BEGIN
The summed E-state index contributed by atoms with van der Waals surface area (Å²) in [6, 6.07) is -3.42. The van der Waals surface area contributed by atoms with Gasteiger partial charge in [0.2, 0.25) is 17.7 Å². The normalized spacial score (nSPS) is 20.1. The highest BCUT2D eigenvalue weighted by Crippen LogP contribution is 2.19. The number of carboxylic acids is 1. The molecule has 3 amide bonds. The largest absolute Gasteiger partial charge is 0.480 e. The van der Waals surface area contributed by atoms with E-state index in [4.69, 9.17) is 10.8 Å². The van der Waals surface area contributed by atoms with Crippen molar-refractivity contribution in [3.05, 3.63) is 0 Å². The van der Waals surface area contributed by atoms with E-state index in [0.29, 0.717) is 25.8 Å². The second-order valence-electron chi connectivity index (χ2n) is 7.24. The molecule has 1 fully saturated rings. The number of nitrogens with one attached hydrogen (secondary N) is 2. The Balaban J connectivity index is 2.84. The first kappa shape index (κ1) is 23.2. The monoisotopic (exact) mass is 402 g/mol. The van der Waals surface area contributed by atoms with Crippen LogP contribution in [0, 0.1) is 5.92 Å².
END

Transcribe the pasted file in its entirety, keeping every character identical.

The summed E-state index contributed by atoms with van der Waals surface area (Å²) in [6, 6.07) is -3.42. The van der Waals surface area contributed by atoms with Gasteiger partial charge in [0.2, 0.25) is 17.7 Å². The normalized spacial score (nSPS) is 20.1. The highest BCUT2D eigenvalue weighted by Crippen LogP contribution is 2.19. The number of carboxylic acids is 1. The molecule has 3 amide bonds. The largest absolute Gasteiger partial charge is 0.480 e. The van der Waals surface area contributed by atoms with E-state index in [4.69, 9.17) is 10.8 Å². The van der Waals surface area contributed by atoms with Crippen molar-refractivity contribution in [3.05, 3.63) is 0 Å². The van der Waals surface area contributed by atoms with E-state index in [0.29, 0.717) is 25.8 Å². The second-order valence-electron chi connectivity index (χ2n) is 7.24. The molecule has 1 fully saturated rings. The number of nitrogens with one attached hydrogen (secondary N) is 2. The Balaban J connectivity index is 2.84. The first kappa shape index (κ1) is 23.2. The monoisotopic (exact) mass is 402 g/mol. The van der Waals surface area contributed by atoms with Crippen LogP contribution in [0, 0.1) is 5.92 Å².